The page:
A really telling experiment would be if you had access to another EM1ii or another YS-D1. You've eliminated the batteries themselves as a source of the issue, which would have been the most likely cause. If you had another D1 and it behaved similarly on your camera, that would point to something about the camera setup. I find it hard to conceive how camera settings could cause this, but I guess it's possible. If another D1 was fine on your camera, even with these settings, then it would point to a flaw in your strobes.


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#3 Barmaglot

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Posted 21 October 2018 - 06:32 AM

There's no way to drain a battery that quickly without it exploding into tiny burning pieces. However, as far as I know, electronic devices measure battery charge level by its output voltage, which steadily goes down as the battery is discharged. It is possible that when your strobe's circuits are loaded with high current after firing full-power flashes, the internal voltage meter starts reporting that the batteries output a lower current than they actually do, or maybe there's an actual voltage sag somewhere downstream of the battery under heavy load. You should be able to verify this by measuring the 'discharged' battery voltage outside the strobe. I use LiitoKala Lii-500 chargers for all my batteries and they report battery voltage and other parameters throughout the charge cycle.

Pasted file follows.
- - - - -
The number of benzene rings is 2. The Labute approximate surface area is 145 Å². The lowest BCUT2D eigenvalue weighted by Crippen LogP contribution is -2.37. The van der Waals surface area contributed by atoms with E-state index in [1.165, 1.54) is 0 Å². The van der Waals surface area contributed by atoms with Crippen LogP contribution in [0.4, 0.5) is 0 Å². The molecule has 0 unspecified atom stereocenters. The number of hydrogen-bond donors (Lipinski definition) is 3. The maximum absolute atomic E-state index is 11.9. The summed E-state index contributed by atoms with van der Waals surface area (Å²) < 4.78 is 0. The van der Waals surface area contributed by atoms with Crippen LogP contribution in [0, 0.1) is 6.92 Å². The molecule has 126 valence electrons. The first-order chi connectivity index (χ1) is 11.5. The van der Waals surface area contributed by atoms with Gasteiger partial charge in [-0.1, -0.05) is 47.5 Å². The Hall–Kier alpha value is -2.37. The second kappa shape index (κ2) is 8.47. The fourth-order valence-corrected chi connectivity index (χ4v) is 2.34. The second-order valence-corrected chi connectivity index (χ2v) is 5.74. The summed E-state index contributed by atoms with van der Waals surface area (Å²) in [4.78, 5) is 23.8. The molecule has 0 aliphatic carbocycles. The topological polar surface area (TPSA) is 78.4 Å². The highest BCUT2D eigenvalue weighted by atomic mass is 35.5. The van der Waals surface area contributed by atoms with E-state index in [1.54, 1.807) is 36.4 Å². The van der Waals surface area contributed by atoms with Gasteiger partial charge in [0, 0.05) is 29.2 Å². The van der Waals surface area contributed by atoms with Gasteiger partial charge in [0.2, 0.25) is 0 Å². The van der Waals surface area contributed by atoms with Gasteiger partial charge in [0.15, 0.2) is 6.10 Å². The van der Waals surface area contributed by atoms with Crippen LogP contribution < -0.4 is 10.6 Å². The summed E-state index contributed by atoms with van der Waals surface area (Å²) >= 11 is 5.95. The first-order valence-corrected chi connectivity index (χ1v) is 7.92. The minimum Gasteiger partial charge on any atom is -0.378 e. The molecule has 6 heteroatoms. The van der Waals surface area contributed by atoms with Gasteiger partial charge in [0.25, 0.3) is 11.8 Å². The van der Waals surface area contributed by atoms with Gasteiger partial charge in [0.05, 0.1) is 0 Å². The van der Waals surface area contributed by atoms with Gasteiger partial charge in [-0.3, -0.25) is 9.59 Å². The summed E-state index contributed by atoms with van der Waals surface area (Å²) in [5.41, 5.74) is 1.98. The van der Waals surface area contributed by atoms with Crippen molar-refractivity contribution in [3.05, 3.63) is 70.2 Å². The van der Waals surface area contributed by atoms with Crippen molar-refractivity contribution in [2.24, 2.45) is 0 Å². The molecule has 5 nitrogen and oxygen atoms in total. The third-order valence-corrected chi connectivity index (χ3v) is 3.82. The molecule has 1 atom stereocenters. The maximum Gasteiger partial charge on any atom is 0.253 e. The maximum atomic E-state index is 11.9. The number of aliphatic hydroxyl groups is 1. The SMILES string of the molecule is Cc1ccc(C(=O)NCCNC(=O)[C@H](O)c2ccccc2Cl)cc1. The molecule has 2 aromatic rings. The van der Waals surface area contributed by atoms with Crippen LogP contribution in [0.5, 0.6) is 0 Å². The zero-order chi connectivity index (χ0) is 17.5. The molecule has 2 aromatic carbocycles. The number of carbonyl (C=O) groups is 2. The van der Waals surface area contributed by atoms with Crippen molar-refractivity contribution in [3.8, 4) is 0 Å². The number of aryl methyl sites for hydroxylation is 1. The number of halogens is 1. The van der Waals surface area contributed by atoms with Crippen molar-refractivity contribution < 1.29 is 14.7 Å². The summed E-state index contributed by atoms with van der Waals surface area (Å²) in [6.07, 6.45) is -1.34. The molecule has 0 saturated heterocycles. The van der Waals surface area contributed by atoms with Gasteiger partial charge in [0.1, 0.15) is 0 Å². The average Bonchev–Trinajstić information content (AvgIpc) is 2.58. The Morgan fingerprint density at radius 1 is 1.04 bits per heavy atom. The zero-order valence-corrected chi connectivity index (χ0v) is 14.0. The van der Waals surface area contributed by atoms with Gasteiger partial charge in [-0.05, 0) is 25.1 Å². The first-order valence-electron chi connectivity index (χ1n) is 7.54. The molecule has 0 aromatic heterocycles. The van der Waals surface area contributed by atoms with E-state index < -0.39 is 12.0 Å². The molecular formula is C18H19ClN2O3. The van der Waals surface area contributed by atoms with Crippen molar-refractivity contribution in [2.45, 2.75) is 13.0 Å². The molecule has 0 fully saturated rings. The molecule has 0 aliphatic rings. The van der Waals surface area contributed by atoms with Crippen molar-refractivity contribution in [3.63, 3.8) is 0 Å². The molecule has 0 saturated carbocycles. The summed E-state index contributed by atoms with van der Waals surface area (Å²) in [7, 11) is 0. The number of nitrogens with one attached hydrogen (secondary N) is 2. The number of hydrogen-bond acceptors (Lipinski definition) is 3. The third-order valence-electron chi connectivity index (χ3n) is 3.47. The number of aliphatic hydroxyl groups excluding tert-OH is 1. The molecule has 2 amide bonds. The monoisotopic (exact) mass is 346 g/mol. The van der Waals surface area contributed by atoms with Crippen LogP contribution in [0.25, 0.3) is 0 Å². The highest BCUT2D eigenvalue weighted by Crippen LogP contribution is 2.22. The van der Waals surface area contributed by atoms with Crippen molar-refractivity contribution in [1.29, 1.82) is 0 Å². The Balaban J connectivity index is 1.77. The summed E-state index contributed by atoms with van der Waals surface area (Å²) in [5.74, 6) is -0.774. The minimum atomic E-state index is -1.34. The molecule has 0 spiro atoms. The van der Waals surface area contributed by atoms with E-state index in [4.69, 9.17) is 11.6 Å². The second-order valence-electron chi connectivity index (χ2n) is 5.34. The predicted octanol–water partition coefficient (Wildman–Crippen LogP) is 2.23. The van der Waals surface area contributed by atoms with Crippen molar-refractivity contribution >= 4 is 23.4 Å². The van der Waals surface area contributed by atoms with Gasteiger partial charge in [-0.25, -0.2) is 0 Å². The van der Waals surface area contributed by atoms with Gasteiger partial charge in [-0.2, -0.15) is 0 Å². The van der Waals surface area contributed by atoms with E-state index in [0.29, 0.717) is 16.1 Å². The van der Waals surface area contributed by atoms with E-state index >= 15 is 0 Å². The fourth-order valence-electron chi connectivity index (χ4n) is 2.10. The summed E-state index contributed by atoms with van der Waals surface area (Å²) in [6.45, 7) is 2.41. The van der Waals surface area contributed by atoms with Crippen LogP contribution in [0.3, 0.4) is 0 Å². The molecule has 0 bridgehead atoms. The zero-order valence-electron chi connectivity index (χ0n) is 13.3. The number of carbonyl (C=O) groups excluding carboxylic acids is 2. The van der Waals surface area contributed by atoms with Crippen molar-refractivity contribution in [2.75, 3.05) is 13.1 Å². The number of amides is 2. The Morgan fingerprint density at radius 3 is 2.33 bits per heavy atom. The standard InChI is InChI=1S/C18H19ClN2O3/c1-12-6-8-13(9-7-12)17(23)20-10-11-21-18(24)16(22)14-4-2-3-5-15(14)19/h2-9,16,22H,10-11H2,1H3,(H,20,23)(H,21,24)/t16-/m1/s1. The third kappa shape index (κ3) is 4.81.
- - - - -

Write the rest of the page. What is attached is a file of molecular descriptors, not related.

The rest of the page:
Edited by Barmaglot, 21 October 2018 - 12:25 PM.


#4 tomstgeorge

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Posted 21 October 2018 - 10:13 AM

When you say the batteries are drained, are they really drained (have you tested voltage with a multmeter?). I think more likely you are getting the 'charge' lights on the strobes flashing red / green indicating that the strobe THINKS that the battteries are drained and the strobe stops firing? I have a YS-D1 that I cannot use on full power (I only shoot manual) as it will then stop working with the lights flashing. I have to turn the strobe on and off again to get it to fire again. Unfortunately, this is a known issue with the YS-D1s - they had numerous issues and problems with the firmware. See http://www.uwphotogr...firmware-update



#5 JackConnick

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Posted 21 October 2018 - 12:57 PM

Yeah, the battery draining issue is a known problem. Even out of warranty, they will probably reprogram them for you. You'll need to return them to TUSA or your dealer for service.


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#6 dirkhh

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Posted 29 October 2018 - 09:31 AM

Huh - my response to this wasn't posted. Oops. Thanks to all four of you for your responses. This really helps. 

Given that I had my strobes serviced within the past year (LONG after the new firmware came out) I would hope that the new firmware was installed as part of that. Is there a way to test?

Certainly knowing the core issue (problems with the ability of the strobes to detect battery charge state, especially after firing at full power) should allow me to better work around the problem - but it does of course make TTL a lot less useful.

I wonder why I never ran into this with my Olympus OMD EM5 - maybe it didn't manage to trigger a FULL discharge in TTL mode?